I'm finally getting round to reading the final installment of Charlie Huston's 'Hank Thompson' trilogy, A Dangerous Man. It's hardly cheery stuff, but it's rattling along.

My posts this week

The time I wrestled with a tiger
Review of Whisky in Small Glasses by Denzil Meyrich
September reads

Saturday, October 7, 2017

The time I wrestled with a tiger

Tom paused and stared at the fire.  He’d told the story so many times he was no longer sure as to what was truth or embellishment. Perhaps his memory had become so corrupted that it was all just a mutant narrative. Maybe it wasn’t a memory at all, but simply a story about himself; an expression of who he wanted to be.

‘Granddad? What happened next?’

‘I don’t know, son. I’m not sure if any of it happened.’

‘But you have the scar!  There on your hand.’

Tom rang a finger along the pale line.

‘The tiger leapt forward. Roar!’


 


A drabble is a story of exactly 100 words.


Tuesday, October 3, 2017

Review of Whisky in Small Glasses by Denzil Meyrich (Polygon, 2012)

The body of a young woman is washed up on a Scottish beach in the West of Scotland. Detective Inspector Jim Daley is sent from Glasgow to the remote, close-knit town of Kinloch to investigate. There he discovers that the woman was infamous for performing sexual favours for drink and drugs and that her friend and a local club owner have disappeared. Daley and his team start a search while also hunting for other clues, though their task is not aided by the lukewarm reception of the local sub-divisional commander. Also acting as a distraction is the presence of Daley’s wife. She has followed him to the seaside town with her brother-in-law in tow hoping to try and patch things up despite her infidelity and Daley's hair-trigger temper. When the body count rises further pressure is applied by Daley’s ambitious boss. Soon there is much more at stake than Daley’s job and his rocky marriage.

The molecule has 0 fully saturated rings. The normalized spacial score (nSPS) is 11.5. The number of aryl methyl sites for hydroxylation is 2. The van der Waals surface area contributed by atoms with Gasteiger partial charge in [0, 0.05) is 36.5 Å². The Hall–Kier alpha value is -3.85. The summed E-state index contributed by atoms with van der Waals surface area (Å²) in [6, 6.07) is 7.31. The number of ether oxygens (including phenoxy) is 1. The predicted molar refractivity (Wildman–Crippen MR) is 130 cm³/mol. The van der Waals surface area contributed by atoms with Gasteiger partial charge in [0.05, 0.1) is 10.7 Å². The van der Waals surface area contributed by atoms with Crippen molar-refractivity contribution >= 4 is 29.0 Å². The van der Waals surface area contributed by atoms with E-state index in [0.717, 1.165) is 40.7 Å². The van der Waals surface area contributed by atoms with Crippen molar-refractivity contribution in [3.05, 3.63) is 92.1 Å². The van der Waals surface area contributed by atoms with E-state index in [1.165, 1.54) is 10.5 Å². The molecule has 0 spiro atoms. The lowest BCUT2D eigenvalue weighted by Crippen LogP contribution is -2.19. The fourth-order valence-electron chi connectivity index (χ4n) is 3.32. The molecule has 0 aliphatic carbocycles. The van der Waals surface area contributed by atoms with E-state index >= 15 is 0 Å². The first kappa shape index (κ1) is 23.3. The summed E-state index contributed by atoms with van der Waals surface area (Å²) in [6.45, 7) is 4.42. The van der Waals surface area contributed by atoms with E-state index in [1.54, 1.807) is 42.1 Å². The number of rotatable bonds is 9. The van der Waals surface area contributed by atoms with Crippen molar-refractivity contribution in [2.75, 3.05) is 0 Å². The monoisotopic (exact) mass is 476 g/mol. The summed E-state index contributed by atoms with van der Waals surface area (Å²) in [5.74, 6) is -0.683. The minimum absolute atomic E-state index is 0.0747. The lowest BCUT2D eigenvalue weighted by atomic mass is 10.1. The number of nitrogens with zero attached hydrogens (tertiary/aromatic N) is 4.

Whisky in Small Glasses is the first in the DCI Daley series set in the West of Scotland. Daley is for the most part calm, collected and reasonable but he also has anger management issues that flair up when stressed. Given the state of his marriage, the pressure from his boss, and a difficult case, he’s never far from snapping. His sidekick is DS Brian Scott, a no-nonsense cop who’s reached his career ceiling. Together they make an interesting pair. Where the story suffers though is with respect to the plotting and telling. Meyrich uses a succession of plot devices to keep the story moving forward, some of which are seem barely credible, such as the backstory and unfolding drama involving the local chief cop, and Daley’s wife following him to the murder location. Moreover, the identity of the killer is strongly telegraphed from about halfway through in what is meant to be a whodunit. This is not helped by the lifeless, workmanlike prose. The result is a fairly weakly told police procedural anchored by a couple of intriguing lead characters.

Monday, October 2, 2017

September reads

September proved to be quite possibly the slowest reading month of the last eight years of the blog. I managed one book a week. At least they were good reads! My book of the month was Eva Dolan's After You Die.

Prussian Blue by Philip Kerr ****
After You Die by Eva Dolan *****
Love Story, With Murders by Harry Bingham ****.5
Hanns and Rudolf by Thomas Harding ***.5